I’ve attended a few of Lura Smith’s events celebrating the life and legacy of Rev. Martin Luther King, Jr. but it’s been a while since I joined the members of the Merrimack Valley NAACP for their annual MLK breakfast. Rabbi Ira Korinow of Haverhill was the MC and he set the tone for the breakfast with these words of MLK – “anybody can serve.” Baptist minister Ronald Tucker invoked the image of MLK as “a drum major for peace.”
In Lowell this year, the group received greetings from State Senator Eileen Donoghue and words of praise for the legacy of ML King from Congresswoman Tsongas through staff member Denise Johnson. Music was provided by the Recorder Choir from the Third Baptist Church of Lawrence. These twelve young people each wearing a colorful stole marched in playing and swaying to “When the Saints Go Marching In” and later played and sang “Jesu Joy of Man’s Desiring” and “We Shall Overcome.” They were a delightful surprise!
The event featured Imperial Potentate Homer L. Buchanan of the Ancient Egyptian Arabic Order Nobles Mystic Shrine – a segment of the Masons – was their keynote speaker. The first non-clergyperson to have this role – Mr. Buchanan talked of the many slaves who contributed their knowledge, ideas, inventions, artistry – and even their lives to this country mentioning for example poet Phillis Wheatley, entrepreneur and philanthropist Madame C. J. Walker and the murdered civil rights activist Medgar Evers.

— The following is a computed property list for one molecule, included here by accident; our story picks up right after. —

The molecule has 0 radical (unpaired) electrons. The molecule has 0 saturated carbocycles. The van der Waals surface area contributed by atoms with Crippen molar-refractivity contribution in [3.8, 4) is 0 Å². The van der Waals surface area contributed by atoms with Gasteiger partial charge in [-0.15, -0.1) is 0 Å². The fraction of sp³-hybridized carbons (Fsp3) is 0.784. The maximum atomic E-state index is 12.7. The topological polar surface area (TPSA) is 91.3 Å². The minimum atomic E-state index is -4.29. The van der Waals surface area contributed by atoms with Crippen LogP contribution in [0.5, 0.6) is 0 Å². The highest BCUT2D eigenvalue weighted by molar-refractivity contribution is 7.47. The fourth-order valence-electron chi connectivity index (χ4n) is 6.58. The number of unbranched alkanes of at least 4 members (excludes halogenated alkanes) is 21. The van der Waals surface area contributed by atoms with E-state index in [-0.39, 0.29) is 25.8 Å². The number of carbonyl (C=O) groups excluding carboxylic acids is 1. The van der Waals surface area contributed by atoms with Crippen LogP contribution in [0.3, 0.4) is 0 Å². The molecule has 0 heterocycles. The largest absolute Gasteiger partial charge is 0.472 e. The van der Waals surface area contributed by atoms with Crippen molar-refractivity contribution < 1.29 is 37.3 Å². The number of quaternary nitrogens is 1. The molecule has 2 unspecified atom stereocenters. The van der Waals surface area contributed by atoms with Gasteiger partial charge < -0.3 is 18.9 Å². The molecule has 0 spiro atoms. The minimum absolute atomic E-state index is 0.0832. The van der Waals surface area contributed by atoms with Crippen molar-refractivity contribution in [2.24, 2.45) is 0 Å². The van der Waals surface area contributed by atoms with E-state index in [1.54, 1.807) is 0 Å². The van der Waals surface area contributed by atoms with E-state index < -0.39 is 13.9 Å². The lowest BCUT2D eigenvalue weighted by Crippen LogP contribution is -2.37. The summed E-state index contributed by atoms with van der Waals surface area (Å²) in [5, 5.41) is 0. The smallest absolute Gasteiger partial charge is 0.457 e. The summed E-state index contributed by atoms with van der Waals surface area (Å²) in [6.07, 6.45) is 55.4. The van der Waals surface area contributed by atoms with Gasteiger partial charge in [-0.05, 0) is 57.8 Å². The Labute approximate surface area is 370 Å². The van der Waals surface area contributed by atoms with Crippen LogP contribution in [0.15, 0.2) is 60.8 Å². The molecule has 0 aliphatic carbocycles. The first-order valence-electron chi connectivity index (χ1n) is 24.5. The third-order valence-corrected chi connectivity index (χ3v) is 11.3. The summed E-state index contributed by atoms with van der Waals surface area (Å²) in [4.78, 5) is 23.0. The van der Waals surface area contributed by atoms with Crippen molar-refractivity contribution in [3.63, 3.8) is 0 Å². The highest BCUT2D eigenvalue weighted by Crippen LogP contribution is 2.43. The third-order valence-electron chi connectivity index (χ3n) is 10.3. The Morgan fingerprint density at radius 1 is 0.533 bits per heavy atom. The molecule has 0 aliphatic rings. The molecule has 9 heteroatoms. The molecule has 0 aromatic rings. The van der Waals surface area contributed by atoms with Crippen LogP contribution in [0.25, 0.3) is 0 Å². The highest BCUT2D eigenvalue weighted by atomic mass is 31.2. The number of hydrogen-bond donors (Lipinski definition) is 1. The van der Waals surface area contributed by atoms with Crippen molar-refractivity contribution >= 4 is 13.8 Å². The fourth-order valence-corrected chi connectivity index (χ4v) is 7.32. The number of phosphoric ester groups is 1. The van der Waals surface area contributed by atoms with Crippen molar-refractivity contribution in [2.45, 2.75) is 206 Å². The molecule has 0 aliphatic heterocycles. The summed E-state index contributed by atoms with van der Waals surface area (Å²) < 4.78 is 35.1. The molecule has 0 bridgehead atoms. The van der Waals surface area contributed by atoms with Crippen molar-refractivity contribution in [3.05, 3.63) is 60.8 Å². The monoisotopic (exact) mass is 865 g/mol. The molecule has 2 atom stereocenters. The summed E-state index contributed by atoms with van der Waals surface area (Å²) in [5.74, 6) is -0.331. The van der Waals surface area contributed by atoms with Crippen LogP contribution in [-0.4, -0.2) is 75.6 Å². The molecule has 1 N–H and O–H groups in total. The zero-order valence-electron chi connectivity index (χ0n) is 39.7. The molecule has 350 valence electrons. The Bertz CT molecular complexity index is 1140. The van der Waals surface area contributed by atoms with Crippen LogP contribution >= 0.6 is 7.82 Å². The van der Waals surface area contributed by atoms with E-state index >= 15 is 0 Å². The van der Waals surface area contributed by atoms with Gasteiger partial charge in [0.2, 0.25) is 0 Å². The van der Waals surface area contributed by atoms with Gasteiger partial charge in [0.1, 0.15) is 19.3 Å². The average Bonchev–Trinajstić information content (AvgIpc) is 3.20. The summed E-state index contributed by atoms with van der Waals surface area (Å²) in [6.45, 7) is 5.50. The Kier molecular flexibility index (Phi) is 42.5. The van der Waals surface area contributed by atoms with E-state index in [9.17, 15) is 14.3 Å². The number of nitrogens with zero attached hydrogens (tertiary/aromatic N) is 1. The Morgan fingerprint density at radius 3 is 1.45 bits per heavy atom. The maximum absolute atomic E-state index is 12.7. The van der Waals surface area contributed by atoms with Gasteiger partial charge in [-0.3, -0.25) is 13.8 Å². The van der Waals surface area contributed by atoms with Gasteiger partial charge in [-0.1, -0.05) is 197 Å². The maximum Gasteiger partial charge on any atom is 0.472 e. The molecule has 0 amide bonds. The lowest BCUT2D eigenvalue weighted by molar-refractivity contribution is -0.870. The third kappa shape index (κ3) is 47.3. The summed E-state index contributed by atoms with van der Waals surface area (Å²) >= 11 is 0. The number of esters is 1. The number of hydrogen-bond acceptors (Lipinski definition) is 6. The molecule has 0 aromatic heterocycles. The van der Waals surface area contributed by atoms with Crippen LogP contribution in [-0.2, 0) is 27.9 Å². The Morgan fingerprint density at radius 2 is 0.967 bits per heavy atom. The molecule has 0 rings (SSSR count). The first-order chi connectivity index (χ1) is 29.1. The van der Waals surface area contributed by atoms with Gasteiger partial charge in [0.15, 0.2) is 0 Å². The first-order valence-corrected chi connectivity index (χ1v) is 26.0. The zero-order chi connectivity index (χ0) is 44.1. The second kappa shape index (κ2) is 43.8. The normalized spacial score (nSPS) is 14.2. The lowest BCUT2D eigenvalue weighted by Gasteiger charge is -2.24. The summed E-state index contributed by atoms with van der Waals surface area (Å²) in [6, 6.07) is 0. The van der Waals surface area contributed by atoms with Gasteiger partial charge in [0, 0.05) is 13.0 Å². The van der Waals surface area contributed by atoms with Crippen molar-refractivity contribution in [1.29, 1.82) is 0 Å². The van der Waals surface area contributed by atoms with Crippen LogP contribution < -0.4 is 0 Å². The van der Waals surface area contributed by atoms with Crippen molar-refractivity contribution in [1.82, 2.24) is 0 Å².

Later in the program under the direction of former MVNAACP president – the Rev. Roger Sawtelle – there was a moment of silence in honor of the men and women serving in the Armed Forces. He also announced the presentation of the Samuel S. Crayton Award for Community Service to longtime MVNAACP activist member Gloria P. Johnson. Two students from UML thanked MS Johnson for her time at UMass Lowell and especially for her many years of service as Director of Minority Student Affairs. Karen Frederick, Executive Director of Community Teamwork (CTI) thanked Gloria for her guidance, wisdom and service as a board member for CTI noting the appropriateness of the award given in the name of Sam Crayton and his legacy as a founding member of Community Teamwork nearly 50 years ago. Gloria was gracious and thankful in her acceptance recalling coming here to the Valley from NYC as an elementary school teacher and her transition into the world of UMass Lowell. She recalled her friends in “Black Genesis” – a group of professional black women organized to help the community. She is a wonderful woman – now in retirement – who serves as a role model for all in the community. Fellow CTI Board member Rita O’Brien Dee and I were proud to attend and lend our voices of thanks to Gloria for her service. Also honored was Val Hillery – given the Bennie Armstrong Award for Business & Community Betterment. Val is a well-known youth mentor and equal opportunity activist. Locals may have seen her working as a volunteer at the Lowell Folk Festival in the food booths.
Among the guests were former State Senator and now Methuen city councilor Jim Jajuga, Lowell School Committee member Kristin Ross-Sitcawich, Dem candidate for LT Gov. Jonathan Edwards, members of the clergy and ladies, gentlemen and young people from across the Merrimack Valley.